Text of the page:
Background/Aim: Long-term acid suppressants are known to
have adverse effects. Its effect on gastric mucosa is not known.
A cross-sectional study was undertaken to study the effect of
Helicobacter pylori on gastric mucosa among patients on longterm
Materials and methods: One hundred and twenty-six patients
with symptoms of ulcer type dyspepsia and reflux type dyspepsia
for more than a year and on acid suppressants for at least a
year were included in the study. Biopsy was obtained from the
stomach for demonstration of H. pylori and the histological
changes. The duration of treatment and presence of H. pylori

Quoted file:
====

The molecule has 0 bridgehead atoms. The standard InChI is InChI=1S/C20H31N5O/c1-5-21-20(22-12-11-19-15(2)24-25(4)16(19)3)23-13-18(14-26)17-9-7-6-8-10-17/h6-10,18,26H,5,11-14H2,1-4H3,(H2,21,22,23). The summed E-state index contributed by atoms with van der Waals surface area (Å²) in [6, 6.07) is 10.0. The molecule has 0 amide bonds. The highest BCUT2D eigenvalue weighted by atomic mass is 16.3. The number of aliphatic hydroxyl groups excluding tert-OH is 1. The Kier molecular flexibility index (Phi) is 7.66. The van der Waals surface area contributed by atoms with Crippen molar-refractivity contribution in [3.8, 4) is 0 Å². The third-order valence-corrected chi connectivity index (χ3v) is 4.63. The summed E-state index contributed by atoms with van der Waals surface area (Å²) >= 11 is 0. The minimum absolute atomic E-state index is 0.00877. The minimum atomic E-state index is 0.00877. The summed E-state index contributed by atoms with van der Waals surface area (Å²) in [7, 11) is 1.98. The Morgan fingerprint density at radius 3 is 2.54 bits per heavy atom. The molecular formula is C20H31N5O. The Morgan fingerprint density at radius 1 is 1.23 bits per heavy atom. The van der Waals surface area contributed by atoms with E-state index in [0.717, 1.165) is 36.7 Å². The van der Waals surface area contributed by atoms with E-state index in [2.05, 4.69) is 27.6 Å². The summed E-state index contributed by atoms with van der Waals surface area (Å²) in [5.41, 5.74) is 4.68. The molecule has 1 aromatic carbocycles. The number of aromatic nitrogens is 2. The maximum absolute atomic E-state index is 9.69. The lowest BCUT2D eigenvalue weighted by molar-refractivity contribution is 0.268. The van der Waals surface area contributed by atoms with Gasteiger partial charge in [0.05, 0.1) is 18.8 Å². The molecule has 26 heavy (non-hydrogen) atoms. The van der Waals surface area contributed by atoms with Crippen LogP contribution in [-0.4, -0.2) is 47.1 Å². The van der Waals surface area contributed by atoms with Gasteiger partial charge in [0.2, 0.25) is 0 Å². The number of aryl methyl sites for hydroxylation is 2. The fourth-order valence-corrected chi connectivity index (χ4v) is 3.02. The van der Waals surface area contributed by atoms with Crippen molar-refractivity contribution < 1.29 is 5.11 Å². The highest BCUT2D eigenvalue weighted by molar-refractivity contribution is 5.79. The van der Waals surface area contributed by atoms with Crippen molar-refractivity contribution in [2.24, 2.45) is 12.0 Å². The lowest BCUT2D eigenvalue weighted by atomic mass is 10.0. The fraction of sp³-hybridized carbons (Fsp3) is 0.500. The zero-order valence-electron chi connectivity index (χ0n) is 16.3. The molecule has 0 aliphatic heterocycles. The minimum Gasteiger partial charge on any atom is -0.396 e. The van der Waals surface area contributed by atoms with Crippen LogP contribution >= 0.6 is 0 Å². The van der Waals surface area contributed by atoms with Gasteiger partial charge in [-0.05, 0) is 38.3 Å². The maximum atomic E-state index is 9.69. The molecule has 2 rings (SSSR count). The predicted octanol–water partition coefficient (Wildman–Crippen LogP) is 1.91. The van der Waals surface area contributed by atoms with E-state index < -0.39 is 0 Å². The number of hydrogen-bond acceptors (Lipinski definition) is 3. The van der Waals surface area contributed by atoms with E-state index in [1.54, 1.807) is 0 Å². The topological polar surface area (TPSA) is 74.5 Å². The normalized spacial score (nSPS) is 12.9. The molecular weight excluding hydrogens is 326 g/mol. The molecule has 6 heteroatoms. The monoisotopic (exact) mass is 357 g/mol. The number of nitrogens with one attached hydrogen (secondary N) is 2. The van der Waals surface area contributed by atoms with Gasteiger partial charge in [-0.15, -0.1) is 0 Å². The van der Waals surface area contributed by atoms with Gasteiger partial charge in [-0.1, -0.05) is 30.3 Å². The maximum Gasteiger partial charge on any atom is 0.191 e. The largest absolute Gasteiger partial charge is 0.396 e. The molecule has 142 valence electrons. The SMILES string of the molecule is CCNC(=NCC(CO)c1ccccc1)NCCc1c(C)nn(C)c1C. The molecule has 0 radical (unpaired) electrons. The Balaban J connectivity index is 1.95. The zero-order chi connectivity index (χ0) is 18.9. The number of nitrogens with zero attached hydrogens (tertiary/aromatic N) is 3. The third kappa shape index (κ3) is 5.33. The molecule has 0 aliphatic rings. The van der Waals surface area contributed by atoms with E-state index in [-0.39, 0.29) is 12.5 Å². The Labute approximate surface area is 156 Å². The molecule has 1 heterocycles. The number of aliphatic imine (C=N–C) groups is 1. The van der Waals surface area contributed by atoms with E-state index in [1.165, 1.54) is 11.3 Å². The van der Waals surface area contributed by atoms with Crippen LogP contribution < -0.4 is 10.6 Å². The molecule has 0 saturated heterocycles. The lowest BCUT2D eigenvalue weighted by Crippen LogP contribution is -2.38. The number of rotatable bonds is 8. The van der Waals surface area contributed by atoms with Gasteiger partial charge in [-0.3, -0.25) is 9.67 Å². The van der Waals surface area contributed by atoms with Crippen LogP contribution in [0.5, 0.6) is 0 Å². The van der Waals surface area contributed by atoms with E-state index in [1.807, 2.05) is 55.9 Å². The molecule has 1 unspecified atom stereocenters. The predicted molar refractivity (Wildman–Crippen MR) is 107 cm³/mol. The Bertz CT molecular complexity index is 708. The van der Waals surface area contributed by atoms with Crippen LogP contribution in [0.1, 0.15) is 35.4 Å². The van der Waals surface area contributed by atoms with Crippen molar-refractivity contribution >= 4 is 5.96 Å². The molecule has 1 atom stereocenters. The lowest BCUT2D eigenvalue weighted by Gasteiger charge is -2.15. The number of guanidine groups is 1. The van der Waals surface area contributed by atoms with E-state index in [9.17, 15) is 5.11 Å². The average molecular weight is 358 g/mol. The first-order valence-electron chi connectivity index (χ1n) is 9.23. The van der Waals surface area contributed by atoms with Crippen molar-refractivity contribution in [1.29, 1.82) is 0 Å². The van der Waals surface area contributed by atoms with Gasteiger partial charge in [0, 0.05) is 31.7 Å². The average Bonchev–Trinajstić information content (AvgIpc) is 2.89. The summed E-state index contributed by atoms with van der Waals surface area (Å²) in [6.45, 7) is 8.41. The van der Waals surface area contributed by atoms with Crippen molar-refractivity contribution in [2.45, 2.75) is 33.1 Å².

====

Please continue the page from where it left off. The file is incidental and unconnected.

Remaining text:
was correlated with the histological changes.
Results: Sixty-six patients were on omeprazole at a dose of
20 mg a day (group I) and the rest were on ranitidine 150 mg
twice a day (group II). Demography and the duration of treatment
was comparable in both groups. Gastric mucosa was normal in
18 (27.3%) and 30 (60%) patients in groups I and II respectively,
which was statistically significant (p = 0.01). Intestinal metaplasia
was significantly more common among those on proton pump
inhibitor (PPI) (p = 0.05). None had dysplasia or carcinoma.
The colonization of H. pylori correlated with the duration of
therapy in each of the two groups but was not statistically
significant (p > 0.05).
Conclusion: Long-term acid suppressants are generally safe.
Gastric mucosal changes especially intestinal metaplasia is
more common with PPI with fewer mucosal changes when on
H2RA and is not influenced by the presence of H. pylori.
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